In a world, where disinformation is the main strategy, adopted to be able to act sometimes to the detriment of human rights by increasingly reducing freedom of expression , You can make a difference by helping us to keep disclosure alive. This project was born in June 1999 and has become a real mission, which we carry out with dedication and always independently "this is a fact: we have never made use of funds or contributions of any kind, we have always self-financed every single operation and dissemination project ". Give your hard-earned cash to sites or channels that change flags every time the wind blows , LSNN is proof that you don't change flags you were born for! We have seen the birth of realities that die after a few months at most after two years. Those who continue in the nurturing reality of which there is no history, in some way contribute in taking more and more freedom of expression from people who, like You , have decided and want to live in a more ethical world, in which existing is not a right to be conquered, L or it is because you already exist and were born with these rights! The ability to distinguish and decide intelligently is a fact, which allows us to continue . An important fact is the time that «LSNN takes» and it is remarkable! Countless hours in source research and control, development, security, public relations, is the foundation of our basic and day-to-day tasks. We do not schedule releases and publications, everything happens spontaneously and at all hours of the day or night, in the instant in which the single author or whoever writes or curates the contents makes them public. LSNN has made this popular project pure love, in the direction of the right of expression and always on the side of human rights. Thanks, contribute now click here this is the wallet to contribute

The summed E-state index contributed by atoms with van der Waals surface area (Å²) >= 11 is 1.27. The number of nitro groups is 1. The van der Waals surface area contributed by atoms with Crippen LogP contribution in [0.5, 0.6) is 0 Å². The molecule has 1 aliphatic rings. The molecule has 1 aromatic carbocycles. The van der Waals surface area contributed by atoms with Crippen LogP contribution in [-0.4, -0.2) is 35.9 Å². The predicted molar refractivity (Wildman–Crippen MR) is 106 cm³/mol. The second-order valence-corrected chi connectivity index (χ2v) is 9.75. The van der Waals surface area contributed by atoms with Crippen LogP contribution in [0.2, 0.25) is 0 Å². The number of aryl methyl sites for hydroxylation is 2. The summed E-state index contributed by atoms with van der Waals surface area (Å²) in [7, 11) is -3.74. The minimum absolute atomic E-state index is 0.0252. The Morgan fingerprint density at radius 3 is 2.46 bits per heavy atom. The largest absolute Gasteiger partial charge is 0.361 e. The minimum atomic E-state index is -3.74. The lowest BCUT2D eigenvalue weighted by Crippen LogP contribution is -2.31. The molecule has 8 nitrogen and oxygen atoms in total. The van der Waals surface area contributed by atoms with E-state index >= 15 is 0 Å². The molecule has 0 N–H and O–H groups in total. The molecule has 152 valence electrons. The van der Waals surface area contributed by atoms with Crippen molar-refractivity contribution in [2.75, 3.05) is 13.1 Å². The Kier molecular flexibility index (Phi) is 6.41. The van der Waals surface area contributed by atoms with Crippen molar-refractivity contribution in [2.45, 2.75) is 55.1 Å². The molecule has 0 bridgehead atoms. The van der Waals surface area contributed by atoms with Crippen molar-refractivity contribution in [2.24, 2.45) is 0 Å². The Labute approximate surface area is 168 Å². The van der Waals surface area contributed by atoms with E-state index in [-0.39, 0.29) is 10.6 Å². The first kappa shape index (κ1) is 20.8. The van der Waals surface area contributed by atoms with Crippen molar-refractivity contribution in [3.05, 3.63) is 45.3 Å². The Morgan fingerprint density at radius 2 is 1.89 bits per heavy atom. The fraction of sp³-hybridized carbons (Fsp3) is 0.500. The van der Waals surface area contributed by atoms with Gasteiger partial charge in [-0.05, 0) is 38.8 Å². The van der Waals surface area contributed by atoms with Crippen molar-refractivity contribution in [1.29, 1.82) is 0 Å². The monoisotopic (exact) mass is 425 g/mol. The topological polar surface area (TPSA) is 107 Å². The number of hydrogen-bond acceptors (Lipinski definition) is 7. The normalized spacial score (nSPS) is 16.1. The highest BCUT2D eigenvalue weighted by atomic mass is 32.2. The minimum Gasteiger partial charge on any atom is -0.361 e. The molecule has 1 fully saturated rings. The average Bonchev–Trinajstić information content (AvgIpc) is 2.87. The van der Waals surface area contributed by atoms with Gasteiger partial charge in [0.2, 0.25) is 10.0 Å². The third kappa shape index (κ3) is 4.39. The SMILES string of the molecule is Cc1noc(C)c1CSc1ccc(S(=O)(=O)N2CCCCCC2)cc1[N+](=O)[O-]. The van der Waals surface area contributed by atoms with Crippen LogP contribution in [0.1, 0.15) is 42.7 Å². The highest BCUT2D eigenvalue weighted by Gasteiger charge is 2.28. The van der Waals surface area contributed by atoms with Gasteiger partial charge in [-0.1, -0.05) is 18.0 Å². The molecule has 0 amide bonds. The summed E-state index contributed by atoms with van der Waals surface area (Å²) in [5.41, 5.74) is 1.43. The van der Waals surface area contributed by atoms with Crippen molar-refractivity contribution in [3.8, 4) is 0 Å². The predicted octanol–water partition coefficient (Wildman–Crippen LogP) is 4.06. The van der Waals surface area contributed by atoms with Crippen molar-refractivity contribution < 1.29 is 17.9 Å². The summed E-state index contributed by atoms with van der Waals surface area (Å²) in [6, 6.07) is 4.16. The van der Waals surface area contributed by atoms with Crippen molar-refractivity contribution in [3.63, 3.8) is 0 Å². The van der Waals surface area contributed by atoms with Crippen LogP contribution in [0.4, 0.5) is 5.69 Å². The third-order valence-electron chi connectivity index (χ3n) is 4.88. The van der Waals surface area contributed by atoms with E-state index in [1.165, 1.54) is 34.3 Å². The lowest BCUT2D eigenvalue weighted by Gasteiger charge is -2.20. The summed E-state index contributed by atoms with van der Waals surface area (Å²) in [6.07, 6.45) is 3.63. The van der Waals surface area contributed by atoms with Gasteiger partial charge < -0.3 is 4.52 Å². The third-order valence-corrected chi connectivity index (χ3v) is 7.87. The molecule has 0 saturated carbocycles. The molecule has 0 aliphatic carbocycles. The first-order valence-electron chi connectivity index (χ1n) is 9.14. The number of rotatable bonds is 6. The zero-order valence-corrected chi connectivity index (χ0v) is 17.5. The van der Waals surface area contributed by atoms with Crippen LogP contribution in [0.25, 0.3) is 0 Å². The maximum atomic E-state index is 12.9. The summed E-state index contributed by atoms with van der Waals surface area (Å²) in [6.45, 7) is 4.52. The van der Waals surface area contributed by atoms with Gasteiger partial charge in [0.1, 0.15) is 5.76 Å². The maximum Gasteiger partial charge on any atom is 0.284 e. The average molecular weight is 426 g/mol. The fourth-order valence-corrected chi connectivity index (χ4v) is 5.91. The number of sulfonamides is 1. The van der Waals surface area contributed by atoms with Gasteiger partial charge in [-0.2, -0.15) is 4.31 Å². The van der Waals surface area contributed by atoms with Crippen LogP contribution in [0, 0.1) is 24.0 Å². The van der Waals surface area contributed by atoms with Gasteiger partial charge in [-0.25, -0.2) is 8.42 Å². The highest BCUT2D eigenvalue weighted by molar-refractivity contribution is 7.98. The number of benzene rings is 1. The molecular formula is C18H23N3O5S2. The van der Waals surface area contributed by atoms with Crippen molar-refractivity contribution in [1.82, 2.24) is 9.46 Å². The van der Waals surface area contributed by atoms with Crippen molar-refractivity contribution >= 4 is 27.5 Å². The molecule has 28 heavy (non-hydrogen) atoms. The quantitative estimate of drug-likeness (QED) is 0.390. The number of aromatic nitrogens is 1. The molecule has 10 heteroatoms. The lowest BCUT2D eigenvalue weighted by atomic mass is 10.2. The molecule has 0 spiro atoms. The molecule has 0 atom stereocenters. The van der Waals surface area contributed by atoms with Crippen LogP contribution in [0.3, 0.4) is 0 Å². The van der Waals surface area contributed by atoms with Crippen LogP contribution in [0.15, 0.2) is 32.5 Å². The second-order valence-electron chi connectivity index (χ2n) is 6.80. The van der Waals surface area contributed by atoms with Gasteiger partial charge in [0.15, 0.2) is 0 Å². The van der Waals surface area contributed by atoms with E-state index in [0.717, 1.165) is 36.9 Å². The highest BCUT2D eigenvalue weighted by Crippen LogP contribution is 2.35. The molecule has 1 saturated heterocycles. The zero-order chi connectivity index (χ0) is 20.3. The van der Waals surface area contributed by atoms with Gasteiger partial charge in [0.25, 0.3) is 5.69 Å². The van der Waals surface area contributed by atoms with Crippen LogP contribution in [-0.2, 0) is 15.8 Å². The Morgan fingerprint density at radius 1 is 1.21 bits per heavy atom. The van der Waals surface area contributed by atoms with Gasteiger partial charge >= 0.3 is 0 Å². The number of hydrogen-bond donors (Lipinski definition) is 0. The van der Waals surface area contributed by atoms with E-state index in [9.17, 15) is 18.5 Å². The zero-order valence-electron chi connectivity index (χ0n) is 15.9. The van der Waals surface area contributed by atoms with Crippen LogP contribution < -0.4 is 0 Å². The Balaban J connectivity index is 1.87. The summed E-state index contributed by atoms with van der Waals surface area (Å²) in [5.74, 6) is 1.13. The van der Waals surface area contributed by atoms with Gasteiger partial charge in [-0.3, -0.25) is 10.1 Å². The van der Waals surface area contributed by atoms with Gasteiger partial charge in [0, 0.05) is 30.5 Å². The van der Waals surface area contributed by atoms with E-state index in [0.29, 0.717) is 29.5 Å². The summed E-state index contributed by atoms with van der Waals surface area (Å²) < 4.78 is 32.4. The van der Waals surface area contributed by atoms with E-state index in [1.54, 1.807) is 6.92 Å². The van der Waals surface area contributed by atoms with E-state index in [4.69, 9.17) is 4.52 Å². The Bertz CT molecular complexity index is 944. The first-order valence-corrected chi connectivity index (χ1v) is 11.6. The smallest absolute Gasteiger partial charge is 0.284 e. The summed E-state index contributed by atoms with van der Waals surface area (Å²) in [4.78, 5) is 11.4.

Similar Articles / 'Europe ... ESA/ESOC
from: ladysilvia
by: Europe
from: ladysilvia
by: Europe
from: ladysilvia
by: Europe